As a developmental editor, I see many of the same issues in novel and memoir manuscripts. The good news is that none of these issues are deal breakers for your WIP. Here are the four most common problems I find in manuscripts…and a few tips to fix them.


1. Misunderstanding the Purpose of a Scene

Scenes aren’t simply a way to move your characters from point A to point B. They aren’t just Things That Happen. A scene is a micro-story within your larger story. It has a beginning, middle, and end. It has tension, It advances the plot. It develops character. Most importantly, scenes build upon one another. They’re not discreet vignettes that stand alone. The action of one scene should lead in some part to the action in the next scene or there should be some kind of cause and effect relationship.


2. Undefined Antagonists

The term “antagonist” means someone who opposes or stands in the way of the protagonist. This doesn’t have to be a villainous character — a Voldemort or a Cruella de Vil. It can be someone very close to your protagonist who they like or even love. Perhaps your protagonist’s well-meaning mother insists she attend the Ivy League university, refusing to pay tuition to the art school she’d much rather attend. Her mother is standing in her way of achieving her goal. So she has become a type of antagonist.

Often I edit novels and memoirs without any antagonists or an antagonist that is a system, e.g. the government, rather than an individual. If your protagonist is fighting a system, try to put a face on it. Your protagonist needs someone, rather than something, to work against.

3. Lack of Setting Details (Or Too Many)

I can’t tell you how many novels and memoirs I edit where the setting ends up being like that old “set it and forget it” commercial. We’re told the location — Austin or Atlanta or Amsterdam — on page one and it’s never mentioned again. In other words, the setting is generic. We could be anywhere. Don’t miss this opportunity to immerse the reader in your characters’ world with specific details. Setting is layered and builds over the course of the story. Fantasy, science fiction, and historical fiction writers often head in the opposite direction, overwhelming the reader with world building to the point of neglecting character development.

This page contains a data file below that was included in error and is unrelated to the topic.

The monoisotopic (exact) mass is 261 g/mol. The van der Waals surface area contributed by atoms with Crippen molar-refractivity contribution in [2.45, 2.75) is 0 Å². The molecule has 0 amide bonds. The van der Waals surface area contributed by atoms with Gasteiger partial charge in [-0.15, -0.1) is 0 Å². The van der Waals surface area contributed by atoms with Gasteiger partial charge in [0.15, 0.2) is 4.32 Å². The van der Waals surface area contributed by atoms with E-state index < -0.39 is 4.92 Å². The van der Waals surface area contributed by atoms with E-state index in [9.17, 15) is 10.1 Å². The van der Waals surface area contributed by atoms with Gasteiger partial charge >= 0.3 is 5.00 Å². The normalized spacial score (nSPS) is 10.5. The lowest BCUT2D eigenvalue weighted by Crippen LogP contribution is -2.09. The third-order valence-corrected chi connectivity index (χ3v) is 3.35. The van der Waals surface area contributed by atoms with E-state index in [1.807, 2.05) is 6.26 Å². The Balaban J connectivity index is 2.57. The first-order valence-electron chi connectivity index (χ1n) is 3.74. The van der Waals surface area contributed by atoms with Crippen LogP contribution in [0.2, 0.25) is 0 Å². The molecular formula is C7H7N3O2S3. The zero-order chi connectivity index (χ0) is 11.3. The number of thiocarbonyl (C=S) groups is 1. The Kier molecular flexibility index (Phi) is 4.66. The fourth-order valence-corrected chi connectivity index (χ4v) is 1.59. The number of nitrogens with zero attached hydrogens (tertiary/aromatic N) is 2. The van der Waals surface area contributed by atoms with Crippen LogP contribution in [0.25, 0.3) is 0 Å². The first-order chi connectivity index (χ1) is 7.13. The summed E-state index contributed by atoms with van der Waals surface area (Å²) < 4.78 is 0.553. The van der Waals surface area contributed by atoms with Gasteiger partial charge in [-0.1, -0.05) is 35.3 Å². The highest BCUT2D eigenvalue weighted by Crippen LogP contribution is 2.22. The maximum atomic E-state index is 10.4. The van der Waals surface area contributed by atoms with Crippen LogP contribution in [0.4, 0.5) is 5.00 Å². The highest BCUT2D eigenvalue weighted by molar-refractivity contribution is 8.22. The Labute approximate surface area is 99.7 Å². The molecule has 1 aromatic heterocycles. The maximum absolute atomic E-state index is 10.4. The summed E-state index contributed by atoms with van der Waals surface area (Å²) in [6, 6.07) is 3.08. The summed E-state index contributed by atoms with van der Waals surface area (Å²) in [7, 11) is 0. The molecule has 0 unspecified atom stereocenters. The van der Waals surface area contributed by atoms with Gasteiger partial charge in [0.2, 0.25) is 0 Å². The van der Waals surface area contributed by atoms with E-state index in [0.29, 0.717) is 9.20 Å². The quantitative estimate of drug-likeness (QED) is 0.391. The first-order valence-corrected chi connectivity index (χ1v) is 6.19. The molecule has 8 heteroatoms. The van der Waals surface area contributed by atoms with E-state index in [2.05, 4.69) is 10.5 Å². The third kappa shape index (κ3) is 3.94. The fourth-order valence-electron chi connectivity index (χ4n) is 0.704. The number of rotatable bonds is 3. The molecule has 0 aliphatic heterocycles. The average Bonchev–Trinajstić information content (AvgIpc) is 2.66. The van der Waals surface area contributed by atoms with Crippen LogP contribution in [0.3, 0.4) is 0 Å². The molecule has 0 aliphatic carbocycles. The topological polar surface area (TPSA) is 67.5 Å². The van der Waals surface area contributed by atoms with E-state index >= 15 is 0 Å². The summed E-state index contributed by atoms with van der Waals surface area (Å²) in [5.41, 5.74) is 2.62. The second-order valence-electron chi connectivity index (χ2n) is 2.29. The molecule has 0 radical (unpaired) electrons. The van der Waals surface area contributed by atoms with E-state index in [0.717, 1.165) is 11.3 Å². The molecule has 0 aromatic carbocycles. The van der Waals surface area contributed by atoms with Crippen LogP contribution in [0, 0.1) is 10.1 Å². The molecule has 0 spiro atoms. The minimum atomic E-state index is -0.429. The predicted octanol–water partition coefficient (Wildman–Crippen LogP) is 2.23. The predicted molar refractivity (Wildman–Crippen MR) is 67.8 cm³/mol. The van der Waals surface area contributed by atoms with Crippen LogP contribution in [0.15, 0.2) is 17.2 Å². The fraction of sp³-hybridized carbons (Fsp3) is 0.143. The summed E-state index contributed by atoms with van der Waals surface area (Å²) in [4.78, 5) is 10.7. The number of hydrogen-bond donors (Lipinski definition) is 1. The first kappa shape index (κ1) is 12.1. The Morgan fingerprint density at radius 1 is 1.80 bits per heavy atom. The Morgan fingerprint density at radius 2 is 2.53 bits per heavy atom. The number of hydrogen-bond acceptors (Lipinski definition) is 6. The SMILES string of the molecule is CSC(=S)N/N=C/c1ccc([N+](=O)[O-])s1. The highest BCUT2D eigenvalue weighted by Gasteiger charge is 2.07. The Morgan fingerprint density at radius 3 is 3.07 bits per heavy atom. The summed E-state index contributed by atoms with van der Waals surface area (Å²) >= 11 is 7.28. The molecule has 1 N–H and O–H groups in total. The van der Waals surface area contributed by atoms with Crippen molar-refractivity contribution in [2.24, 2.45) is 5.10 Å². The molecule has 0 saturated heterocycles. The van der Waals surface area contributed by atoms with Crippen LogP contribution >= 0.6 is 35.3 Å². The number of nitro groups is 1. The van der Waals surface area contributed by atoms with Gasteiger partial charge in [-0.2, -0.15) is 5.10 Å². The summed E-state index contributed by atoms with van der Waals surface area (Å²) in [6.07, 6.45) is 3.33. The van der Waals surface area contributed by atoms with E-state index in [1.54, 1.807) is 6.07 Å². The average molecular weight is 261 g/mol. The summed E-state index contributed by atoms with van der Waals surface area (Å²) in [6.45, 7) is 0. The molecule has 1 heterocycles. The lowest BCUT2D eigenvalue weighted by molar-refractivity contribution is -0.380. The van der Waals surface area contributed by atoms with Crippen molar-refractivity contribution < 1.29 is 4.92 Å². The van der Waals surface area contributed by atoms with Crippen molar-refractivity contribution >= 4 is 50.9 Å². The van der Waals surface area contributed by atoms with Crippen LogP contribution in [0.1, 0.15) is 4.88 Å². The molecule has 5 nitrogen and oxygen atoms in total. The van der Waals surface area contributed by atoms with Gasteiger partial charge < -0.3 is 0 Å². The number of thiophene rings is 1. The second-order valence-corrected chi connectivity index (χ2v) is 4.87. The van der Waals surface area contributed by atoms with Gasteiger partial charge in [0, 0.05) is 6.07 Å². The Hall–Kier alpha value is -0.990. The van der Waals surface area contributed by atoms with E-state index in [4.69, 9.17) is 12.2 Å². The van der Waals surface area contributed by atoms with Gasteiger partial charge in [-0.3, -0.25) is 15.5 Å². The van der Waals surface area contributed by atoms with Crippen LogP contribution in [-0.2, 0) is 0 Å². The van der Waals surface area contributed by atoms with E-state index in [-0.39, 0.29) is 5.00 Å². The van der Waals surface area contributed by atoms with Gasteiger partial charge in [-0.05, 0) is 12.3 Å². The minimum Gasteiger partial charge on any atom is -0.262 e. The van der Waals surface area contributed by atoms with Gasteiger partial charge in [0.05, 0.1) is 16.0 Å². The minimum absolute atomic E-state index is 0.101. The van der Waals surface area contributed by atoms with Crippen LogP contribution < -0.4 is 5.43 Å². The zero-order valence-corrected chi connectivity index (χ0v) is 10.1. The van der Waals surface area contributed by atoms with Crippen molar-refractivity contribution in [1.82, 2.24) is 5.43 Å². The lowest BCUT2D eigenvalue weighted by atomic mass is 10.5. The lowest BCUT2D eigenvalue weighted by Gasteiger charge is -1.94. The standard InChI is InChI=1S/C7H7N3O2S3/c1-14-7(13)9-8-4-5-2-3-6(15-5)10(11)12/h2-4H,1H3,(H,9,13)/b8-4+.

While genre plays a role in the amount of setting details that readers expect, it is not a license to overdo or abandon location. BTW: I love this topic so much I created a self-paced course with five lessons to help you next-level your setting game More information here.


4. Lack of Conflict

Tension and conflict are the reasons we’re reading. Without it, the story isn’t compelling and there is little reason to keep turning the pages. I think this can stem from confusion between story conflict and a troubled past. Let’s say your protagonist was bullied in school. They may face ongoing emotional struggles to overcome this difficulty, but this in itself is not story conflict. This struggle may affect how they respond to events; in most cases, it isn’t creating the event.

If your character doesn’t have to overcome any roadblocks, conflict and tension plummet. Make sure your protagonist is working to overcome obstacles to achieve their goal.

Do you find yourself struggling with any of these issues in your novel or memoir? Post them in the comments and let’s discuss!

NEW ONLINE COURSE ALERT! If you’ve been wondering how to develop your protagonist’s inner life, my new GrubStreet class The Interior Lives of Characters is for you! we will go over the essentials of character interiority, and explore tools and techniques to express your characters’ thoughts and emotions to reveal their perspective, worldview, and goals. Each week, we will explore a different aspect of interiority––including narrative, tension, point of view, and backstory. Class is four weeks and begins June 10. Hope to see you there!

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